By Rick Jahnkow / Draft NOtices
Military recruiters are known for minimizing the personal risk associated with joining the armed forces. They are very good at exploiting any sense of invincibility that comes from the average teenager’s lack of direct experience with death or serious injury. If necessary, a recruiter will admit to a young person that bad things do sometimes happen in the military, but they only happen to people who are too “weak” or “stupid” to survive the challenges of being a proud member of the U.S. (insert the military branch here).
It could be a little harder to use this recruiting technique now that government officials have told Associated Press that 45% of the 1.6 million veterans of the U.S. wars in Iraq and Afghanistan are filing injury claims with the Department of Veterans Affairs. Furthermore, the veterans are claiming an average of 8-9 physical or mental injuries each. (For comparison, only 21% of veterans filed injury claims after the 1991 Gulf War.)
According to Dr. David Cifu, the VA’s medical rehabilitation chief, one reason for the high rate of injury claims is that more military personnel are being kept alive. This is presumably because of the greater use of protective gear and improved battlefield medical care.
In a report published by MSN.com on May 30, 2012, the following numbers were given for physical injuries claimed by Iraq and Afghanistan veterans:
- More than 1,600 of them lost a limb; many others lost fingers or toes.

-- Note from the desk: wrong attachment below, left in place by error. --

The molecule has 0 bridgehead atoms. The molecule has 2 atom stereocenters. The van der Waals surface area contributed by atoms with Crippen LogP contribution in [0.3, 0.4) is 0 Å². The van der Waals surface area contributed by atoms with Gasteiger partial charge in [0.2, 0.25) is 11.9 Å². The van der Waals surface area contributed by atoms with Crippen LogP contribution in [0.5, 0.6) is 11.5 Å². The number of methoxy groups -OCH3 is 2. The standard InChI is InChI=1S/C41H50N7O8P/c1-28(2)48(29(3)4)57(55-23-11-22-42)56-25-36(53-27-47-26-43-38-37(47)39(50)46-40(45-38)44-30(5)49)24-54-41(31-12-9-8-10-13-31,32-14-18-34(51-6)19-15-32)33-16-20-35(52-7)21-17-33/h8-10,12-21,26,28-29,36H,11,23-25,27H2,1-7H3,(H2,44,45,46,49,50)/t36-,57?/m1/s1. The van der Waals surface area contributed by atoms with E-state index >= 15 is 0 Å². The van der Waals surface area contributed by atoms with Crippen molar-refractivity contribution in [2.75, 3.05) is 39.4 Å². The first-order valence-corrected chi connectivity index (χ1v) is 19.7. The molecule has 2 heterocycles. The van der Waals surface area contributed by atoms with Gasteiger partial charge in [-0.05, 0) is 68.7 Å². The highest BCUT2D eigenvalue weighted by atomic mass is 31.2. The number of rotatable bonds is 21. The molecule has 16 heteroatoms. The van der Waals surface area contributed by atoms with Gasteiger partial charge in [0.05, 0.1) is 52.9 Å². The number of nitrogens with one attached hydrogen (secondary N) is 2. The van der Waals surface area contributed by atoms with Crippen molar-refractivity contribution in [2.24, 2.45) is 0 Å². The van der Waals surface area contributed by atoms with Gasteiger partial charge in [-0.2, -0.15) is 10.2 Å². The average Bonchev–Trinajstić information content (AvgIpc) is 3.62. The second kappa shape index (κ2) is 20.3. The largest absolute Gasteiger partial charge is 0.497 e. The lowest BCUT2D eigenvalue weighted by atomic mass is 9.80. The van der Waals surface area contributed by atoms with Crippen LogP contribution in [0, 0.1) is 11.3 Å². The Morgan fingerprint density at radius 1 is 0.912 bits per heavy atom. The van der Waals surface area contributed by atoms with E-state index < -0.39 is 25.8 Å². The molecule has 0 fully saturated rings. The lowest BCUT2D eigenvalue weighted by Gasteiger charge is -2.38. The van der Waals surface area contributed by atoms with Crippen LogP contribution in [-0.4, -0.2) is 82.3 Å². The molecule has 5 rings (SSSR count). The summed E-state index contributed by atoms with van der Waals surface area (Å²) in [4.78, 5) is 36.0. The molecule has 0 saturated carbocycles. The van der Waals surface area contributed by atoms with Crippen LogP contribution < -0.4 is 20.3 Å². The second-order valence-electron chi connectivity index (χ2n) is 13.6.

- At least 156 are blind, and thousands of others have impaired vision.
- More than 177,000 have hearing loss, and more than 350,000 report tinnitus (noise or ringing in the ears).
- Thousands are disfigured, as many as 200 of them so badly that they may need face transplants. One-quarter of battlefield injuries requiring evacuation included wounds to the face or jaw, one study found.
- More than 400,000 of them have been treated by the VA for mental health problems, most commonly PTSD.
In other words, every person joining the military today should consider the fact that while there may be only a small likelihood of being killed, everyone sent to a combat zone has almost a 50% chance of suffering a serious injury that could forever limit their ability to get a job, go to college, get married, or have a normal personal life.
Information source: http://www.msnbc.msn.com, “Nearly half of new vets seek disability,” May 27, 2012.
This article is from Draft NOtices, the newsletter of the Committee Opposed to Militarism and the Draft (http://www.comdsd.org/)